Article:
The open-source operating system OpenBSD has a critical remote kernel buffer overflow vulnerability in its IPv6 protocol stack that can allow for a remote attacker to take over the system with malformed e-mail, Core Security Technologies disclosed on March 13.
CoreLabs, Core Security’s research arm, discovered the flaw, which bypasses all system security mechanisms. The flaw allows for an attacker to insert arbitrary code at the kernel level of a targeted system.
OpenBSD is considered to be the safest operating system out there by some.
“For over a decade the OpenBSD team has done a superb job leading the way in the development of a very secure, free, general-purpose operating system,” IvÃ¡n Arce, chief technology officer at Core Security, was quoted as saying in a release. “However, 100 percent bullet-proof security is an unattainable goal and security-conscious users should be aware of that and remain prepared to quickly deploy fixes and workarounds should a serious problem like this surface.”
Core Security discovered the vulnerability in the code of the operating system that was developed to process IPv6 (Internet Protocol version 6) packets. According to the security company, this “illustrates the possible perils in the implementation of relatively new and complex protocols, even in the most secure operating systems.”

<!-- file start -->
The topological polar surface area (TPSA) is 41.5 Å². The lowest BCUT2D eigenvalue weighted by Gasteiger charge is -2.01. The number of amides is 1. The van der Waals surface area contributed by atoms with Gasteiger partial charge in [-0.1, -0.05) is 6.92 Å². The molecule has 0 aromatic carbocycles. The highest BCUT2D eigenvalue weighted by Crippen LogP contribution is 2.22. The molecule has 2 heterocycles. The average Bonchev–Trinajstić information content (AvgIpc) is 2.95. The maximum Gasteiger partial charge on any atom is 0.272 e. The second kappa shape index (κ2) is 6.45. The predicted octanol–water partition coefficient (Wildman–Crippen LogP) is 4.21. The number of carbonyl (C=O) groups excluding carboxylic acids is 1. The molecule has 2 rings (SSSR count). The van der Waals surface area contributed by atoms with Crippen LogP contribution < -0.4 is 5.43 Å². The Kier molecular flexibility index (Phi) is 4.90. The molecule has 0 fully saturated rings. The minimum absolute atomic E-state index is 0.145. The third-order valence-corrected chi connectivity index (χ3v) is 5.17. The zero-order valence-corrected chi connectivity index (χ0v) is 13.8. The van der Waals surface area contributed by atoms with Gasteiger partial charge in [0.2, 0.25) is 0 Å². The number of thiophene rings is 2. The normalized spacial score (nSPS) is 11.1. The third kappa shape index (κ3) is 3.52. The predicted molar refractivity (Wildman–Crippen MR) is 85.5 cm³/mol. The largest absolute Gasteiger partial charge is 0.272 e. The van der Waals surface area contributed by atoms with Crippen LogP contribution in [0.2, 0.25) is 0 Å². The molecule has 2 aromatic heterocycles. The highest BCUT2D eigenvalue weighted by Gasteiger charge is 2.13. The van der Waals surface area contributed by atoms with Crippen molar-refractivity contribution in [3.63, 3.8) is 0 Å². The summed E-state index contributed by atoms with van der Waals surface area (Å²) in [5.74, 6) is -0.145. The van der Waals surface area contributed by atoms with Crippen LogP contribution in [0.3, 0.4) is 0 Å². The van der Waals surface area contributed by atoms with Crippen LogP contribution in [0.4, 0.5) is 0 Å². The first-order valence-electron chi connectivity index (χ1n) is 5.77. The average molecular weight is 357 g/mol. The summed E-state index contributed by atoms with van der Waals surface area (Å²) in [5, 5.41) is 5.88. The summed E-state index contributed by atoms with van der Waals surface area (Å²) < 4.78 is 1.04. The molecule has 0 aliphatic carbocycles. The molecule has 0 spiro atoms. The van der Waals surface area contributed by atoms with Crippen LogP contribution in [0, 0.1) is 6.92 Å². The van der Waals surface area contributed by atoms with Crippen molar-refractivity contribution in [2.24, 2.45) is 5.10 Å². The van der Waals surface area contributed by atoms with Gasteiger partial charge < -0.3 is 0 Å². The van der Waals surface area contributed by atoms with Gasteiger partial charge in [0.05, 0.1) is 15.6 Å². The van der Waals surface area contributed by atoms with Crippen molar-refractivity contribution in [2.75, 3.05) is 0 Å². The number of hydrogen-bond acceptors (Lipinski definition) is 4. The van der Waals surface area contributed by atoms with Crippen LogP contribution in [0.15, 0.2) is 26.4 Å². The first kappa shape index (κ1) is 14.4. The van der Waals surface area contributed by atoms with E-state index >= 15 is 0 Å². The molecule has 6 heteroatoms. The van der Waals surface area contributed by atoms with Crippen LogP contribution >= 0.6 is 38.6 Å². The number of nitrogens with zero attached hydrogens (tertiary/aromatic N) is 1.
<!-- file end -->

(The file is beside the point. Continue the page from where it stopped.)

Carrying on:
Besides making the system vulnerable to complete takeover, the vulnerability can also subject targeted systems to remote denial of service attacks due to failed attempts to exploit the vulnerability, which can be triggered by sending a specially-crafted IPv6 fragmented packet.
Because OpenBSD systems’ default kernel has IPv6 enabled and does not filter inbound IPv6 packets, it is vulnerable, although successful attacks require direct access to the local network or IPv6 connectivity to it.
According to CoreLabs, the vulnerability affects these versions:
“OpenBSD 4.1, prior to February 26, 2006OpenBSD 4.0OpenBSD 3.9OpenBSD 3.8OpenBSD 3.6OpenBSD 3.1All other versions of OpenBSD that support the IPv6 protocol stack are also believed to be vulnerable.“
OpenBSD users are advised to immediately apply the source-code patch and recompile the kernel. Pre-compiled kernel binaries for OpenBSD 4.1, 4.0 and 3.9 are available at OpenBSD’s site.
The patch is available here.
Those users who can’t patch right away or who don’t need to process or route IPv6 traffic on their systems are advised to block all IPv6 packets with OpenBSD’s firewall.